About a month ago, I got one of those cold calls at the office that make you glad to answer the phone.
It was from Leo Lovel — owner of Spring Creek Restaurant in Wakulla County and author of the marvelous "Spring Creek Chronicles" — inviting me down to eat some oysters. Not just any oysters, mind you, his oysters, ones grown in cages from tiny seeds right there in Alligator Harbor by him and his sons, Ben and Clay.
"They are snow white on the inside and so salty, they will burn your lips," Leo told me.
Then he hit me with this: "This could be the rebirth of the seafood industry in North Florida."
If you read my Sunday story about the Lovels' oyster farming effort, you'll read those quotes again. The first one is just too good to not repeat. The second one, it turns out talking to aquaculture folks, may just be true.
Read the full story at Tallahassee Democrat>>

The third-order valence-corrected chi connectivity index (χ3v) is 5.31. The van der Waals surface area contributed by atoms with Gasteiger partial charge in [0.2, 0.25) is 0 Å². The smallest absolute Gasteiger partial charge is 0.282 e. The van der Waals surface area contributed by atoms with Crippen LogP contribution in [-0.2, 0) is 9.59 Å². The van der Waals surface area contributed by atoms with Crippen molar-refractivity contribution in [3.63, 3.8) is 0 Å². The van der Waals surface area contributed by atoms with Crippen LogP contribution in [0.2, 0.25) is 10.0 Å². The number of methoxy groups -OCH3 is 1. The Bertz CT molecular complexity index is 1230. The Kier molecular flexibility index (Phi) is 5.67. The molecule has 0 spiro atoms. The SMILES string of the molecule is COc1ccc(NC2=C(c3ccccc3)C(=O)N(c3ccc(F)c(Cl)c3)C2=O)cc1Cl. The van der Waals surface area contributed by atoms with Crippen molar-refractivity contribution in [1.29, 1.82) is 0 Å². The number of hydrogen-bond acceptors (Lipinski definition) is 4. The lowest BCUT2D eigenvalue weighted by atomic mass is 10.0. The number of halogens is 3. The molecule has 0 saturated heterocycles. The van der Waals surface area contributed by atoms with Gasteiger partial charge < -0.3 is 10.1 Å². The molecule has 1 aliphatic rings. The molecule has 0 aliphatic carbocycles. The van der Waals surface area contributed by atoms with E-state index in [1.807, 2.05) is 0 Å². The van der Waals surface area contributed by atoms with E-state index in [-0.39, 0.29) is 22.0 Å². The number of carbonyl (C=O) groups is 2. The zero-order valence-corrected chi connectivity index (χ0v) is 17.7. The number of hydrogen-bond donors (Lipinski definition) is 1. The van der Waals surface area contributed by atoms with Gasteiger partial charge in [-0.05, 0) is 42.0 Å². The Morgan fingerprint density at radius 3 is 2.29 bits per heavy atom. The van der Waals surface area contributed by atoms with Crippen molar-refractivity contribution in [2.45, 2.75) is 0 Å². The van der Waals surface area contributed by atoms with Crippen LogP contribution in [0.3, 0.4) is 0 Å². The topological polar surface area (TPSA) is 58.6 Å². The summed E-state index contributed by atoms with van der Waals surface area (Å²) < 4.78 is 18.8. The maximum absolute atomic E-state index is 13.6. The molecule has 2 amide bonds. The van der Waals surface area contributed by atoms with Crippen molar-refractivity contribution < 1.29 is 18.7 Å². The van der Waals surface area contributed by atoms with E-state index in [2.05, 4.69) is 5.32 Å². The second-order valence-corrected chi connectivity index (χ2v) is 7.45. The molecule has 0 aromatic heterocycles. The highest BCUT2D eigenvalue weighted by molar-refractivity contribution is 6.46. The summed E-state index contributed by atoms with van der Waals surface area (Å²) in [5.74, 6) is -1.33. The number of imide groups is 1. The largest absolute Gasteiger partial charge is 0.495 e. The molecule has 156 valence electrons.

National Fisherman Live: 9/9/14
In this episode:
Seafood Watch upgrades status of 21 fish species
Calif. bill attacking seafood mislabeling approved
Ballot item would protect Bristol Bay salmon
NOAA closes cod, yellowtail fishing areas
Pacific panel halves young bluefin harvest
National Fisherman Live: 8/26/14
In this episode, National Fisherman Publisher Jerry Fraser talks about his early days dragging for redfish on the Vandal.
More than a dozen higher education institutions and federal and local fishery management agencies and organizations in American Samoa, Guam, the Commonwealth of the Northern Mariana Islands and Hawaii have signed a memorandum of understanding aimed at building the capacity of the U.S. Pacific Island territories to manage their fisheries and fishery-related resources.